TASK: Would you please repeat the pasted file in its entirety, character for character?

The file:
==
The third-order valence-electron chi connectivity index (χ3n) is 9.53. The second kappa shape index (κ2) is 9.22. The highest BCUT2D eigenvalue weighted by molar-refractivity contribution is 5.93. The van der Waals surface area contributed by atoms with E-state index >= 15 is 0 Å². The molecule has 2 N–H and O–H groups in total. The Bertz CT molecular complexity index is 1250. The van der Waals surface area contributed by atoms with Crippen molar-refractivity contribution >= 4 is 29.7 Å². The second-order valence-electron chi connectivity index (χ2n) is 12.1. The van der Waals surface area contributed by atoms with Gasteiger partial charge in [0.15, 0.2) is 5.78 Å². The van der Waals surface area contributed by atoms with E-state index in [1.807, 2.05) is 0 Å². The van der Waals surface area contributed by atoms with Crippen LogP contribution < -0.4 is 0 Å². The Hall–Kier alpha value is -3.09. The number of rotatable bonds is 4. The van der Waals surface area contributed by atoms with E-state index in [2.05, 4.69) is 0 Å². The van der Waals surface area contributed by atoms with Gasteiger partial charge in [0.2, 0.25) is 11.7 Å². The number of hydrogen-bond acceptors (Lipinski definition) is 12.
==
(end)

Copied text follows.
The third-order valence-electron chi connectivity index (χ3n) is 9.53. The second kappa shape index (κ2) is 9.22. The highest BCUT2D eigenvalue weighted by molar-refractivity contribution is 5.93. The van der Waals surface area contributed by atoms with E-state index >= 15 is 0 Å². The molecule has 2 N–H and O–H groups in total. The Bertz CT molecular complexity index is 1250. The van der Waals surface area contributed by atoms with Crippen molar-refractivity contribution >= 4 is 29.7 Å². The second-order valence-electron chi connectivity index (χ2n) is 12.1. The van der Waals surface area contributed by atoms with Gasteiger partial charge in [0.15, 0.2) is 5.78 Å². The van der Waals surface area contributed by atoms with E-state index in [1.807, 2.05) is 0 Å². The van der Waals surface area contributed by atoms with Crippen LogP contribution < -0.4 is 0 Å². The Hall–Kier alpha value is -3.09. The number of rotatable bonds is 4. The van der Waals surface area contributed by atoms with E-state index in [2.05, 4.69) is 0 Å². The van der Waals surface area contributed by atoms with Gasteiger partial charge in [0.2, 0.25) is 11.7 Å². The number of hydrogen-bond acceptors (Lipinski definition) is 12.